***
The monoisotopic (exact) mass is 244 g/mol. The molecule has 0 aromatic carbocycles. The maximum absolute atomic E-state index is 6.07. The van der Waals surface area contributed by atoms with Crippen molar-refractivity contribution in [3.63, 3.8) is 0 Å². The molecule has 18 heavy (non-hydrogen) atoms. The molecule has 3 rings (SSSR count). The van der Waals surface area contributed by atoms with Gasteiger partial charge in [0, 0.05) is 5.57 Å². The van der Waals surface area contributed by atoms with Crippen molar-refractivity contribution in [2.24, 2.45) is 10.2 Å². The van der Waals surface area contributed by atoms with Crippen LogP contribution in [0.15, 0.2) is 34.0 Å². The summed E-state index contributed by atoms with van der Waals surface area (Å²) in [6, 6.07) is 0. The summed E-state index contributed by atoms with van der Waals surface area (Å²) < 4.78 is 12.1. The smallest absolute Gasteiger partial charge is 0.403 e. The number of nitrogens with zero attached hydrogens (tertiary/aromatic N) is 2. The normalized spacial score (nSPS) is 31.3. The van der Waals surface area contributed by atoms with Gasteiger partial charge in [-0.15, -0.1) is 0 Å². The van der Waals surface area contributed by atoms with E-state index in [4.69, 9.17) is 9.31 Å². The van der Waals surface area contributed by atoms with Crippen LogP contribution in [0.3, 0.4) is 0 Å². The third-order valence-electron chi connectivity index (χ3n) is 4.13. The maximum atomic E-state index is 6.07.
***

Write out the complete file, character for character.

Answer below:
The monoisotopic (exact) mass is 244 g/mol. The molecule has 0 aromatic carbocycles. The maximum absolute atomic E-state index is 6.07. The van der Waals surface area contributed by atoms with Crippen molar-refractivity contribution in [3.63, 3.8) is 0 Å². The molecule has 18 heavy (non-hydrogen) atoms. The molecule has 3 rings (SSSR count). The van der Waals surface area contributed by atoms with Gasteiger partial charge in [0, 0.05) is 5.57 Å². The van der Waals surface area contributed by atoms with Crippen molar-refractivity contribution in [2.24, 2.45) is 10.2 Å². The van der Waals surface area contributed by atoms with Crippen LogP contribution in [0.15, 0.2) is 34.0 Å². The summed E-state index contributed by atoms with van der Waals surface area (Å²) in [6, 6.07) is 0. The summed E-state index contributed by atoms with van der Waals surface area (Å²) < 4.78 is 12.1. The smallest absolute Gasteiger partial charge is 0.403 e. The number of nitrogens with zero attached hydrogens (tertiary/aromatic N) is 2. The normalized spacial score (nSPS) is 31.3. The van der Waals surface area contributed by atoms with Gasteiger partial charge in [-0.15, -0.1) is 0 Å². The van der Waals surface area contributed by atoms with E-state index in [4.69, 9.17) is 9.31 Å². The van der Waals surface area contributed by atoms with Crippen LogP contribution in [0.3, 0.4) is 0 Å². The third-order valence-electron chi connectivity index (χ3n) is 4.13. The maximum atomic E-state index is 6.07.